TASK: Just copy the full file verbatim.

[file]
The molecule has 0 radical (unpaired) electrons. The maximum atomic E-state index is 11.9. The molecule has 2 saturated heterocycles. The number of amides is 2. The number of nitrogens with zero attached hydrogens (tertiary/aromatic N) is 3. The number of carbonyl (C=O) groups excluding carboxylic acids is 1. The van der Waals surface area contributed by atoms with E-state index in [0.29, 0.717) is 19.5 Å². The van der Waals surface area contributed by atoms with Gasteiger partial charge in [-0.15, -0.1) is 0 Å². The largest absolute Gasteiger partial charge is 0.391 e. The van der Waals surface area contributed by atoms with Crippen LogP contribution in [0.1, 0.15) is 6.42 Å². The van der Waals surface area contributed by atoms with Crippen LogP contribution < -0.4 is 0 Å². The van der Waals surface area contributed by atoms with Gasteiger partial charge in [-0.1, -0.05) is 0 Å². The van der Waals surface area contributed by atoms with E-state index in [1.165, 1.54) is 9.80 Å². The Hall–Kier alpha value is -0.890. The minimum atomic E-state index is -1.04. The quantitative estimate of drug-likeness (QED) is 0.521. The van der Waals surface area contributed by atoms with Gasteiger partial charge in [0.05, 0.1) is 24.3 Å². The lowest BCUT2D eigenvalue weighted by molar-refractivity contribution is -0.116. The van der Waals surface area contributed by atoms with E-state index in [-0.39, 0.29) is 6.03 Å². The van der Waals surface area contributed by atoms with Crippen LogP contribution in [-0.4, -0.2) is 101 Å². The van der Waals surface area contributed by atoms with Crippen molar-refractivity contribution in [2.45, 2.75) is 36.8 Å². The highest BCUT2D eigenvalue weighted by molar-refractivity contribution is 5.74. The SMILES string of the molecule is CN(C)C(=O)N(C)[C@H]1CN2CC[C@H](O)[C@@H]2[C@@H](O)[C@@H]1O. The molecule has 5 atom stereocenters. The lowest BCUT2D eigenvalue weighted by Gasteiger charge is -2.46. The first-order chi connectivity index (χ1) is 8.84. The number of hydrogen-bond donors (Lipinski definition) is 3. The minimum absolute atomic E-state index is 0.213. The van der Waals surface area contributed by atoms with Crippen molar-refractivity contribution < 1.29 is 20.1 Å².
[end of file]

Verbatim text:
The molecule has 0 radical (unpaired) electrons. The maximum atomic E-state index is 11.9. The molecule has 2 saturated heterocycles. The number of amides is 2. The number of nitrogens with zero attached hydrogens (tertiary/aromatic N) is 3. The number of carbonyl (C=O) groups excluding carboxylic acids is 1. The van der Waals surface area contributed by atoms with E-state index in [0.29, 0.717) is 19.5 Å². The van der Waals surface area contributed by atoms with Gasteiger partial charge in [-0.15, -0.1) is 0 Å². The largest absolute Gasteiger partial charge is 0.391 e. The van der Waals surface area contributed by atoms with Crippen LogP contribution in [0.1, 0.15) is 6.42 Å². The van der Waals surface area contributed by atoms with Crippen LogP contribution < -0.4 is 0 Å². The van der Waals surface area contributed by atoms with Gasteiger partial charge in [-0.1, -0.05) is 0 Å². The van der Waals surface area contributed by atoms with E-state index in [1.165, 1.54) is 9.80 Å². The Hall–Kier alpha value is -0.890. The minimum atomic E-state index is -1.04. The quantitative estimate of drug-likeness (QED) is 0.521. The van der Waals surface area contributed by atoms with Gasteiger partial charge in [0.05, 0.1) is 24.3 Å². The lowest BCUT2D eigenvalue weighted by molar-refractivity contribution is -0.116. The van der Waals surface area contributed by atoms with E-state index in [-0.39, 0.29) is 6.03 Å². The van der Waals surface area contributed by atoms with Crippen LogP contribution in [-0.4, -0.2) is 101 Å². The van der Waals surface area contributed by atoms with Crippen molar-refractivity contribution in [2.45, 2.75) is 36.8 Å². The highest BCUT2D eigenvalue weighted by molar-refractivity contribution is 5.74. The SMILES string of the molecule is CN(C)C(=O)N(C)[C@H]1CN2CC[C@H](O)[C@@H]2[C@@H](O)[C@@H]1O. The molecule has 5 atom stereocenters. The lowest BCUT2D eigenvalue weighted by Gasteiger charge is -2.46. The first-order chi connectivity index (χ1) is 8.84. The number of hydrogen-bond donors (Lipinski definition) is 3. The minimum absolute atomic E-state index is 0.213. The van der Waals surface area contributed by atoms with Crippen molar-refractivity contribution < 1.29 is 20.1 Å².